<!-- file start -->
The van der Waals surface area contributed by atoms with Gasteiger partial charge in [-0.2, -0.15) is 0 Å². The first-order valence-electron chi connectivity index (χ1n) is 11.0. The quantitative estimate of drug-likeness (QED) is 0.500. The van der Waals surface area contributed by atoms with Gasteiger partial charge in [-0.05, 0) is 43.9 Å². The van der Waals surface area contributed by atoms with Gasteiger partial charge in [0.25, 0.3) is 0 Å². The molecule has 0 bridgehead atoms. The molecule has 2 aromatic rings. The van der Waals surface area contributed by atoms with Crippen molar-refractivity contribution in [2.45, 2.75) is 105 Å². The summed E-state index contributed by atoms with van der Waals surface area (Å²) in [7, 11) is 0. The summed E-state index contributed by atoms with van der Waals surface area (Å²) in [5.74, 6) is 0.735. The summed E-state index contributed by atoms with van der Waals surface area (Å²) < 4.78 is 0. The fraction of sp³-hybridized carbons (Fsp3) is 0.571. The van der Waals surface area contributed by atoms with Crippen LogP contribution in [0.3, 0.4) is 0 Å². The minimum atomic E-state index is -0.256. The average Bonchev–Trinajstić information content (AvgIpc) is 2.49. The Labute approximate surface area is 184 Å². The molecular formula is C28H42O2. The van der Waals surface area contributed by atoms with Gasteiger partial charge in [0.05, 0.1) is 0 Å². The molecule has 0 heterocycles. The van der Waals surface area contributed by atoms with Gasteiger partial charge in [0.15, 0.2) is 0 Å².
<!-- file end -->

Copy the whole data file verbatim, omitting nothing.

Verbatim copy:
The van der Waals surface area contributed by atoms with Gasteiger partial charge in [-0.2, -0.15) is 0 Å². The first-order valence-electron chi connectivity index (χ1n) is 11.0. The quantitative estimate of drug-likeness (QED) is 0.500. The van der Waals surface area contributed by atoms with Gasteiger partial charge in [-0.05, 0) is 43.9 Å². The van der Waals surface area contributed by atoms with Gasteiger partial charge in [0.25, 0.3) is 0 Å². The molecule has 0 bridgehead atoms. The molecule has 2 aromatic rings. The van der Waals surface area contributed by atoms with Crippen molar-refractivity contribution in [2.45, 2.75) is 105 Å². The summed E-state index contributed by atoms with van der Waals surface area (Å²) in [7, 11) is 0. The summed E-state index contributed by atoms with van der Waals surface area (Å²) in [5.74, 6) is 0.735. The summed E-state index contributed by atoms with van der Waals surface area (Å²) < 4.78 is 0. The fraction of sp³-hybridized carbons (Fsp3) is 0.571. The van der Waals surface area contributed by atoms with Crippen LogP contribution in [0.3, 0.4) is 0 Å². The minimum atomic E-state index is -0.256. The average Bonchev–Trinajstić information content (AvgIpc) is 2.49. The Labute approximate surface area is 184 Å². The molecular formula is C28H42O2. The van der Waals surface area contributed by atoms with Gasteiger partial charge in [0.05, 0.1) is 0 Å². The molecule has 0 heterocycles. The van der Waals surface area contributed by atoms with Gasteiger partial charge in [0.15, 0.2) is 0 Å².